+have made the drive's support available to the \linux\ community. The
+current behavior options are:
+\halign{$#$\ \hfil&$/*$ \rm# $*/$\hfil\cr
+CDO_AUTO_CLOSE& try to close tray upon device $open()$\cr
+CDO_AUTO_EJECT& try to open tray on last device $close()$\cr
+CDO_USE_FFLAGS& use $file_pointer\rightarrow f_flags$ to indicate
+ purpose for $open()$\cr
+CDO_LOCK& try to lock door if device is opened\cr
+CDO_CHECK_TYPE& ensure disc type is data if opened for data\cr
+The initial value of this register is $CDO_AUTO_CLOSE \mathrel|
+CDO_USE_FFLAGS \mathrel| CDO_LOCK$, reflecting my own view on user
+interface and software standards. Before you protest, there are two
+new $ioctl$s implemented in \cdromc, that allow you to control the
+behavior by software. These are:
+\halign{$#$\ \hfil&$/*$ \rm# $*/$\hfil\cr
+CDROM_SET_OPTIONS& set options specified in $(int)\ arg$\cr
+CDROM_CLEAR_OPTIONS& clear options specified in $(int)\ arg$\cr
+One option needs some more explanation: $CDO_USE_FFLAGS$. In the next
+newsection we explain what the need for this option is.
+A software package {\tt setcd}, available from the Debian distribution
+and {\tt sunsite.unc.edu}, allows user level control of these flags.
+\newsection{The need to know the purpose of opening the \cdrom\ device}
+Traditionally, Unix devices can be used in two different `modes',
+either by reading/writing to the device file, or by issuing
+controlling commands to the device, by the device's $ioctl()$
+call. The problem with \cdrom\ drives, is that they can be used for
+two entirely different purposes. One is to mount removable
+file systems, \cdrom s, the other is to play audio CD's. Audio commands
+are implemented entirely through $ioctl$s, presumably because the
+first implementation (SUN?) has been such. In principle there is
+nothing wrong with this, but a good control of the `CD player' demands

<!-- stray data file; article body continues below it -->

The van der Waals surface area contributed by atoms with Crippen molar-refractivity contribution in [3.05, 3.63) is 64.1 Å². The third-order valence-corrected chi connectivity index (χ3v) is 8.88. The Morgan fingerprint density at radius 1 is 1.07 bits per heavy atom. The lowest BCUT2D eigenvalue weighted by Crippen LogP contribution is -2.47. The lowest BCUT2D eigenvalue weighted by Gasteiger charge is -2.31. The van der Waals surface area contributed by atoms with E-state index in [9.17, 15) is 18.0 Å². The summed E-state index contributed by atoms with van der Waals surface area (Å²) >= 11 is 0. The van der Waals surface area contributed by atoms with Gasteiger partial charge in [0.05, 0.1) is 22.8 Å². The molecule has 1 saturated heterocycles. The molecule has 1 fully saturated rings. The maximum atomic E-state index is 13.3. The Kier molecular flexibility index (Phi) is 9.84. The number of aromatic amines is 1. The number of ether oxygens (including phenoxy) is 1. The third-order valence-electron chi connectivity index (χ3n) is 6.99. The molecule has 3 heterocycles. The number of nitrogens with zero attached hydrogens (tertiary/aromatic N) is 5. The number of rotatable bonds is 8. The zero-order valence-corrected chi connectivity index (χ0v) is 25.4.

+that the device can {\em always\/} be opened in order to give the
+$ioctl$ commands, regardless of the state the drive is in.
+On the other hand, when used as a removable-media disc drive (what the
+original purpose of \cdrom s is) we would like to make sure that the
+disc drive is ready for operation upon opening the device. In the old
+scheme, some \cdrom\ drivers don't do any integrity checking, resulting
+in a number of i/o errors reported by the VFS to the kernel when an
+attempt for mounting a \cdrom\ on an empty drive occurs. This is not a
+particularly elegant way to find out that there is no \cdrom\ inserted;
+it more-or-less looks like the old IBM-PC trying to read an empty floppy
+drive for a couple of seconds, after which the system complains it
+can't read from it. Nowadays we can {\em sense\/} the existence of a
+removable medium in a drive, and we believe we should exploit that
+fact. An integrity check on opening of the device, that verifies the
+availability of a \cdrom\ and its correct type (data), would be
+These two ways of using a \cdrom\ drive, principally for data and
+secondarily for playing audio discs, have different demands for the
+behavior of the $open()$ call. Audio use simply wants to open the
+device in order to get a file handle which is needed for issuing
+$ioctl$ commands, while data use wants to open for correct and
+reliable data transfer. The only way user programs can indicate what
+their {\em purpose\/} of opening the device is, is through the $flags$
+parameter (see {\tt {open(2)}}). For \cdrom\ devices, these flags aren't
+implemented (some drivers implement checking for write-related flags,
+but this is not strictly necessary if the device file has correct
+permission flags). Most option flags simply don't make sense to
+\cdrom\ devices: $O_CREAT$, $O_NOCTTY$, $O_TRUNC$, $O_APPEND$, and
+$O_SYNC$ have no meaning to a \cdrom.
+We therefore propose to use the flag $O_NONBLOCK$ to indicate
+that the device is opened just for issuing $ioctl$
+commands. Strictly, the meaning of $O_NONBLOCK$ is that opening and
+subsequent calls to the device don't cause the calling process to
+wait. We could interpret this as ``don't wait until someone has
+inserted some valid data-\cdrom.'' Thus, our proposal of the
+implementation for the $open()$ call for \cdrom s is: